I am one of those people who firmly believe a house, an apartment, or an underground dwelling place should be a "home." The place where I live has a beating heart which I formed with my two hands; it's my haven against outside influences, it's my shelter in the time of turbulence, and it's the place where I take off my clothes and totally let it all hang out. Needless to say, you aren't invited to see that part.
From where I sit now in my euphemistically nomer-ed "Office" the walls are purposely painted a color to rest my soul and fire my spirit and that color, Cornelian Red, was picked from 5000 other paint chips because it told me what I wanted to hear--which was a cacophony of "create more of your stuff every day and here's the surround-color." It's a cinnamon-y brick-red brown and it reminds me of the kitchen in an Italian villa I have yet to visit.
Once the wall color was pinpointed I lived out one of my phantasmagorical ideas; this is a first, don't laugh, but I wanted to decoupage the ceiling with the pages from an old encyclopedia and I did. Barring all future sales dollars on this home being anything more than what I paid and probably less, I let 'er rock on the ceiling and now I know all about the A's in life and especially the important A's: Architecture, Art, Africa, Astronomy, Alabama and Alaska, Anatomy and Authors. Right now I can drop my head back 90 degrees and in this position squinting my eyes, thus learn the finer details about Animals and Autos. Rows of pages alternate facing East/West and North/South.
With walls and ceiling done to a fine red-brown and bright satisfaction, there was that crack between the edge of the ceiling and the top of the wall that said "I look naked do something." A trip to Wal-Mart was revealing in that I purchased the answer to the crack and the solution to the windows--which to my way of thinking needed to be in a Mediterranean style or at least shout evocations of that dreamed-of place.
So there it is: The half-inch thick cotton yarn rope wrapping around the ceiling and segueing wall to page art, and the unbleached linen tab-top curtains with a two-inch wide trim--it's Mediterranean blue with a gold embroidery reminiscent of Arabia and possibly shouting "I might be a hippie" but nevertheless, adding pizzaz to the curtains role of light filters, hanging from slim brass cafe rods. And yeah, I took home ec in HS and 4H and I sew; clothes, curtains, bags and britches. I never said I was a hippie really, but I am a nerd who made all of her own curtains.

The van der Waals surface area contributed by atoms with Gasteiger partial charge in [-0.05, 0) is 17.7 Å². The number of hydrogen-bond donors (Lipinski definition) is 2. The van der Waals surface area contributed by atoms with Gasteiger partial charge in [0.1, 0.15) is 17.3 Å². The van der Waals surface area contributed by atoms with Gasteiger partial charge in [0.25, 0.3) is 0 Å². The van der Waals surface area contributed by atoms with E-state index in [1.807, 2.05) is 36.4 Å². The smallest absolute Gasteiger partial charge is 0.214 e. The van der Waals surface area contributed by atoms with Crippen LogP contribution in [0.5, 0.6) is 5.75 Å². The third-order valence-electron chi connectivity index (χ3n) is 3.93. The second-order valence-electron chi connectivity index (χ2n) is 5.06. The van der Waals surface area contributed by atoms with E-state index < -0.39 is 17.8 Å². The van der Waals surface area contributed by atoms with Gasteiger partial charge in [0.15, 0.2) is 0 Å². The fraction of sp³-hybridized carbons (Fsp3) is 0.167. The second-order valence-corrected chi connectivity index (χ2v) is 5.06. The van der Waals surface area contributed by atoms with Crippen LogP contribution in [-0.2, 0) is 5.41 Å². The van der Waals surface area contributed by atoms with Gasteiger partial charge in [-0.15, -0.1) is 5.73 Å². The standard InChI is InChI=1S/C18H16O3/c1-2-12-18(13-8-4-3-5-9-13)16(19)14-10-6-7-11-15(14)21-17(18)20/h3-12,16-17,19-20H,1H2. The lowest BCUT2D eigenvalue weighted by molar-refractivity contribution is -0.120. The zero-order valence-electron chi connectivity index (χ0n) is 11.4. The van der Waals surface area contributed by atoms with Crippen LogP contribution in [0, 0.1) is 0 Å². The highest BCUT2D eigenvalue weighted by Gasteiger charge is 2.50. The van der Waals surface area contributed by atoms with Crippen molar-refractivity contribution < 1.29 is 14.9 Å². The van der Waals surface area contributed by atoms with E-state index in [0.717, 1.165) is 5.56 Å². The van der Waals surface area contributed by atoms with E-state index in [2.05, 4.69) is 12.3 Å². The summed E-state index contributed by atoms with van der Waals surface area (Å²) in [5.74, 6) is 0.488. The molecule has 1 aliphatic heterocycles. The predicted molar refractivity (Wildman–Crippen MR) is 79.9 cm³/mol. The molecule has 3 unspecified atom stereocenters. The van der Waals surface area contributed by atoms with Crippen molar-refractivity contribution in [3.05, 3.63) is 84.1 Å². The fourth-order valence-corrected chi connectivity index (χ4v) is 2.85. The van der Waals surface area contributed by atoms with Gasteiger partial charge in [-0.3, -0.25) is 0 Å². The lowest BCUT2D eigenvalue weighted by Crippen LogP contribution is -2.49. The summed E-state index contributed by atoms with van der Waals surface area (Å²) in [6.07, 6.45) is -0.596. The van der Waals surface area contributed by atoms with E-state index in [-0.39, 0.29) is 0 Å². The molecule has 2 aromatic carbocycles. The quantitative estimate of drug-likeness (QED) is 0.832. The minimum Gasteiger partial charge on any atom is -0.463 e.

I didn't have much to work with in the carpet category; it was a lucky accident that the semi-industrial dark sage carpet works well in the present scheme. It doesn't shout bad words at me, nor am I tempted to knife it out.
I will tell you what I like best: The framed National Geographic maps, the bulletin board which I made from an old kitchen cupboard door, the wooden Pepsi crate filled with 27 mini Golden Guides to Nature, the 1920s tinted postcards of famous memorials, monuments, bridges, beaches and gardens in America, (slotted into an old oak church reader board) and the corners overflowing with books. It's a place where the pages of paper cannot be counted and the three desks each have a specific function, the least of which is to hold stacks of books, cds, writing utensils, crafting items and two cats. I have one chair. It's an ancient black metal office chair--costing $7.96 at Goodwill--and it rolls from desk to desk with a life of its own. I just sit on it; it does all of the work.
When Rich screened my happyrobot application, there is the question "Turn around and what do you see?" I answered: "A stack of homework and about 10 journals in various stages of unrest. A window with light and greenery, burnt August grass, and noisy trucks driving too fast. Countless books and evidence of my heart in all I see."
The next prompt was "Tell us something else." I wrote a couple of paragraphs and ended:
"...I heal well, as long as I write about it. Revenge on paper is not a crime that I know of. Failure to express meaning, though, is failure to live fully—and that is a crime."
It's really how I approached this room two years ago and how I live in it now. Everything has to mean something; somewhere, somehow, some way make it mean life, or we are dead before we live.